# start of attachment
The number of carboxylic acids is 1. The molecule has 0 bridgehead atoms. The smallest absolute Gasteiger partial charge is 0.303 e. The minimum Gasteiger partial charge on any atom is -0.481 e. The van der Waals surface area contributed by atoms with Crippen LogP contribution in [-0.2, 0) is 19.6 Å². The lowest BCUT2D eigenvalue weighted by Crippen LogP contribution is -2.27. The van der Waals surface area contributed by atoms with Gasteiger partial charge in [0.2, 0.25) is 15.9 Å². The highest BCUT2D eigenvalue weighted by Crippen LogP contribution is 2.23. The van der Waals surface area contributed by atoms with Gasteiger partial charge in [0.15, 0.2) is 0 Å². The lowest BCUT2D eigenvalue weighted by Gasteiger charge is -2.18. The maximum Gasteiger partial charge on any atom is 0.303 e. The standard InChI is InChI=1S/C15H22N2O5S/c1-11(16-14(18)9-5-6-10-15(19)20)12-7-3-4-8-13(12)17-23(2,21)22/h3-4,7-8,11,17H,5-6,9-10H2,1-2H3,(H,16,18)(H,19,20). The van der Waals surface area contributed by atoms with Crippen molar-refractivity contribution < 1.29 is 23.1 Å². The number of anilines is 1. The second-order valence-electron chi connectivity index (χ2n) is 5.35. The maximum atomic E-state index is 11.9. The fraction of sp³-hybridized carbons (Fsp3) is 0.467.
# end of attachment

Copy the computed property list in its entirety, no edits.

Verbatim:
The number of carboxylic acids is 1. The molecule has 0 bridgehead atoms. The smallest absolute Gasteiger partial charge is 0.303 e. The minimum Gasteiger partial charge on any atom is -0.481 e. The van der Waals surface area contributed by atoms with Crippen LogP contribution in [-0.2, 0) is 19.6 Å². The lowest BCUT2D eigenvalue weighted by Crippen LogP contribution is -2.27. The van der Waals surface area contributed by atoms with Gasteiger partial charge in [0.2, 0.25) is 15.9 Å². The highest BCUT2D eigenvalue weighted by Crippen LogP contribution is 2.23. The van der Waals surface area contributed by atoms with Gasteiger partial charge in [0.15, 0.2) is 0 Å². The lowest BCUT2D eigenvalue weighted by Gasteiger charge is -2.18. The maximum Gasteiger partial charge on any atom is 0.303 e. The standard InChI is InChI=1S/C15H22N2O5S/c1-11(16-14(18)9-5-6-10-15(19)20)12-7-3-4-8-13(12)17-23(2,21)22/h3-4,7-8,11,17H,5-6,9-10H2,1-2H3,(H,16,18)(H,19,20). The van der Waals surface area contributed by atoms with Crippen molar-refractivity contribution < 1.29 is 23.1 Å². The number of anilines is 1. The second-order valence-electron chi connectivity index (χ2n) is 5.35. The maximum atomic E-state index is 11.9. The fraction of sp³-hybridized carbons (Fsp3) is 0.467.